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CMX-200...
Photo of ASR-33
Teletype Model ASR-33
Released in 1971, the CMX-200 was the auto-assembly half of the CMX-600. It wasn't intended for interactive editing. The CMX-200 had a minimum of commands, and was controlled by an ASR-33 Teletype. The Teletype was also used to load the edit lists produced by the CMX-600.



CMX-300...
Photo of CMX-300
CMX-300 Edit Suite
 
VT-05 Screen and Keyboard CMX-300 Console
(DEC VT-05)
Often after a program was conformed using the CMX-200, fixes, or minor changes might be required. The CMX-200 was of limited use in making these changes.
 
So in 1972, the 300 was born as CMX's first online editor.
 
The CMX-300 was "THE" editor of its day.
 
It handled edit lists, controlled four VTR's (generally 2" Quad VTR's) and included a simple audio mixer and video switcher (with wipes and keys).
 
Many of the feature of today's linear editors were first developed on the CMX-300.



CMX-400...
The CMX-400 was designed for offline use. It was the basic CMX-300 hardware and software, but was used with IVC 870 1" helical scan VTR's.
 


CMX-340...
Keyboard
CMX-340 Console
Released in 1976, the 340 continued the CMX tradition of linear editors, the major innovation in the CMX-340 was the introduction of the Intelligent Interfaces or I2 (pronounced eye-square) concept.
 
This allowed the user the freedom to use any combination of VTR's in the edit session.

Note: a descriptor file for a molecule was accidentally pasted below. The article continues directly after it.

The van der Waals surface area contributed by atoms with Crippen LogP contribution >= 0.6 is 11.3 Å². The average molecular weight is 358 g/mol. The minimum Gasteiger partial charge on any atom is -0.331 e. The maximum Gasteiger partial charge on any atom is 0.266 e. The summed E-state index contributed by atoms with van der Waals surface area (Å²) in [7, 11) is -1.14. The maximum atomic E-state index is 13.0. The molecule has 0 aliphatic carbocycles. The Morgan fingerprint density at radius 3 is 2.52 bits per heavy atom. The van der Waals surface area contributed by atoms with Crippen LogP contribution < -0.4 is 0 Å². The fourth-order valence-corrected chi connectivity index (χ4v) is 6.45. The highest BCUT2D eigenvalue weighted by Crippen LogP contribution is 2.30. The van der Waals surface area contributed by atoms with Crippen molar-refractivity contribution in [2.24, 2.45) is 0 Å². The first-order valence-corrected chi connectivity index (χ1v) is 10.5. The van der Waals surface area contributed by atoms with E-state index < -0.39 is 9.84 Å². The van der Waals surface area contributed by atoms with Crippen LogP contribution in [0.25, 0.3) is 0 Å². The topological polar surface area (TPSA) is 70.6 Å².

I2...
Photo of CMX I2
CMX Intelligent Interface
The I2 was an elegant solution to a major problem. Most of the available VTR's required parallel control, and external time code readers. The same was true for the video switcher and audio mixers.

To deal with these hardware differences, each I2 was designed to control a specific VTR or switcher.
 
But, the communications with the CMX-340 executive was standardized. Thus, to the edit system, all machines looked and acted the same.
 
A brilliant solution to a knotty problem.

 


 
Memories...

CMX Class   CMX Class

School days at CMX in Sunnyvale (October 1981)
Jim Cottle, Sadiq Mohamed, Jay Ankeney, Mark Kaplan and out of frame, Christin Hardman (1952-2005)  


 
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 CMX Systems
 635 Vaqueros Avenue
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   3303 Scott Boulevard
 CMX Systems
 A Division of Orrox Corporation
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 Santa Clara, CA 95050